Album Review: Rolling Blackouts Coastal Fever – Hope Downs

Rolling Blackouts Coastal Fever write in dialogues. The lyrics which accompany their hazy, urgent dreamscapes pose questions for other voices to answer, which is one of the many advantages to having three lead vocalists. Like a hungover post-party debrief, the Melbourne 5-piece threw thoughts across the group from person to person on their first two EPs while letting their dreamy jangle-pop roll out beneath them. Hope Downs, their debut album, finds them knotted up in anxiety, confronting personal and political truths while painting on a breezy facade.

Hope Downs by Rolling Blackouts Coastal Fever artwork

The quintet’s technique for dealing with panic is to let their runaway-train take on woozy Americana collide with frenetic rhythms. Opener ‘An Air Conditioned Man’ sees the formula at its best: calm vocals soar, untouched by the duelling guitars below. Rummaging through a fugue state that follows a breakup, its freewheeling monologue throws out gems: ‘a lifestyle in single file’ is a particularly direct line. Boldly countered by a second voice, the narratives and dialogues that characterise the group’s writing comes to the fore while a sharp guitar line carves a solo from the dusky instrumental.

The sharp production standing guard over the risk of overcrowding is key to the album’s laid-back success. Knitting together three guitar lines, the album never falls into dense or soupy territory; guitar lines are elegantly intertwined, vocals are exalted to hover from the clouds. ‘Mainland’ sees the group fold angular post-punk riffs into their sunny sound in an album standout while ‘Sister’s Jeans’ plays into country with a sublime slide guitar, recalling Courtney Barnett. Even as the band sing in Magic Gang-esque harmonies and let their guitars converse on politically-charged ‘Exclusive Grave’, the production never lets the band collapse in on itself.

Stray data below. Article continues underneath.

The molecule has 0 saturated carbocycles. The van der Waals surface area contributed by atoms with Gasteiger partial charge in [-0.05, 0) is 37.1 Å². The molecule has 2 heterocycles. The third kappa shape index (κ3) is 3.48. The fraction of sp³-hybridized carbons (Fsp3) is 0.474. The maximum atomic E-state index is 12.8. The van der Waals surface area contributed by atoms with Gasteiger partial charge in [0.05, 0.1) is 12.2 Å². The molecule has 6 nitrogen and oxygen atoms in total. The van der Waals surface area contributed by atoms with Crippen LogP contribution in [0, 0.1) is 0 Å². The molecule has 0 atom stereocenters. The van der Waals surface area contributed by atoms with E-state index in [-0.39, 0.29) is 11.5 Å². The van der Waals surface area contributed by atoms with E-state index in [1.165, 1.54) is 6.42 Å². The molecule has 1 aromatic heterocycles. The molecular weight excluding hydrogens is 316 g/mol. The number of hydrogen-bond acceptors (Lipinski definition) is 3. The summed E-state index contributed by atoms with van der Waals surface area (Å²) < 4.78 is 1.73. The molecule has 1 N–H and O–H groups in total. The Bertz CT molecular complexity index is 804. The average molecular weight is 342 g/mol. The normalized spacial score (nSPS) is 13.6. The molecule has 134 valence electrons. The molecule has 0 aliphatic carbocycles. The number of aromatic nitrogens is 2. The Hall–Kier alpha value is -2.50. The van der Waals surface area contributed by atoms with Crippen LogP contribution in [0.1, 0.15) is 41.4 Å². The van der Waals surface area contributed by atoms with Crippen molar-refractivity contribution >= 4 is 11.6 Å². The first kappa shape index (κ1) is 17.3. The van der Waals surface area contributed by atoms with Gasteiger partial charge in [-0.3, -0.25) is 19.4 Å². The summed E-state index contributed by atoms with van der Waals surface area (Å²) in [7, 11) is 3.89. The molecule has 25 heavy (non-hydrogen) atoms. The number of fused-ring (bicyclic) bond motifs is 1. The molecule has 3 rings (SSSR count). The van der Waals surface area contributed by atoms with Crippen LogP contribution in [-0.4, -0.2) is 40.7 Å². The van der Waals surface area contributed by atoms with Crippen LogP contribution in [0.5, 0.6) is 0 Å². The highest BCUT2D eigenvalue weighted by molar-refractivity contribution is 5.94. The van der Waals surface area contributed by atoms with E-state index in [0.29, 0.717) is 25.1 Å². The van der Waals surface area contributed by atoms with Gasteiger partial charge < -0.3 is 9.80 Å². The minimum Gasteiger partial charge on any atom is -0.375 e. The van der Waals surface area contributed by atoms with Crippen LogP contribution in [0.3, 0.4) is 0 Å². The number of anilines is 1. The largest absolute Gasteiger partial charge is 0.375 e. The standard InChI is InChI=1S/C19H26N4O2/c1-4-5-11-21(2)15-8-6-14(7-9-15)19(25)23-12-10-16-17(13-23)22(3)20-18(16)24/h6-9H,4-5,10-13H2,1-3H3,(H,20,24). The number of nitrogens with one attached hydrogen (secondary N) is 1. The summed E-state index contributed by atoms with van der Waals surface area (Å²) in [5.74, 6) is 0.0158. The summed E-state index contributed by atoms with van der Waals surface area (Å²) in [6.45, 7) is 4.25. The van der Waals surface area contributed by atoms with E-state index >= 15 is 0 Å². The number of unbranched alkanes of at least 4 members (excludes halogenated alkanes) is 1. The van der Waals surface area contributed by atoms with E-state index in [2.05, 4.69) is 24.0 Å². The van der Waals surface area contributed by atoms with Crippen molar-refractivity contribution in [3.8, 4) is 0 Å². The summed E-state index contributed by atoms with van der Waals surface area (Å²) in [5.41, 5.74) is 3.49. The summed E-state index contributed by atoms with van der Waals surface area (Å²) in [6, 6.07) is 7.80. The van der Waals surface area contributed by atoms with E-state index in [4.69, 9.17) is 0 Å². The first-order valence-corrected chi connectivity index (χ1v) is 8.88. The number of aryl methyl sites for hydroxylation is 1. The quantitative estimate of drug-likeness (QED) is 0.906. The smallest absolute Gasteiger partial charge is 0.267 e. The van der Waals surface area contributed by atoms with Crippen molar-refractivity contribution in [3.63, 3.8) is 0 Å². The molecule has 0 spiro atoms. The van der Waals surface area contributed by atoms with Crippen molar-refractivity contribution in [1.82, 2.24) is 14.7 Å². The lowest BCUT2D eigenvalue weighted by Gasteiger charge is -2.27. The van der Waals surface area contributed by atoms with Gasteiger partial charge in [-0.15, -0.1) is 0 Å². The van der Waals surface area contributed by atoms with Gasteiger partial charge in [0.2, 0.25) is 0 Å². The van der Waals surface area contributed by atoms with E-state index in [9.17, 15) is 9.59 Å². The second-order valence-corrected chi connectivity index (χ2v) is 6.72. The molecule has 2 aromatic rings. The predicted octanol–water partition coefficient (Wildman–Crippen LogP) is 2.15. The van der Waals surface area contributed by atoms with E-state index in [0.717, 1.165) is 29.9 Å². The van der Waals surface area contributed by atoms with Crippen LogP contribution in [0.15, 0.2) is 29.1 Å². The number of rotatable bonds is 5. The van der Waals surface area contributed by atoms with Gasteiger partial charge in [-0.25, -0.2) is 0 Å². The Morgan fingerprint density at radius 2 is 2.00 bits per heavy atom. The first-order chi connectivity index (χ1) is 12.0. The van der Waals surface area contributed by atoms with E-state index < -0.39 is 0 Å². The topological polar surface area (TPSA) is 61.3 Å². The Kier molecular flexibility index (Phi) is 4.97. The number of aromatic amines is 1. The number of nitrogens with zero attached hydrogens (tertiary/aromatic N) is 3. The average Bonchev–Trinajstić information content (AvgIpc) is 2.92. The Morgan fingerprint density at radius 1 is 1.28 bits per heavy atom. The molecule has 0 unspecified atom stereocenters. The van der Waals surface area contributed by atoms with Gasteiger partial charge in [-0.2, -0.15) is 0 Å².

The perfect summer album, Hope Downs is idyllic indie-rock with a paranoid undercurrent. Whilst sometimes reliant on a regular formula, the 10 tracks deliver on the promise shown on their earlier EPs and continue their inter-band conversations over gliding guitars and pounding percussion. An earnest War On Drugs for the sad boy generation, Rolling Blackouts Coastal Fever craft smart, light and intricate guitar-pop. They may write in dialogues, but their success isn’t open for debate – Hope Downs is a charming triumph from the new band on the rise.  


Lead photo: Warwick Baker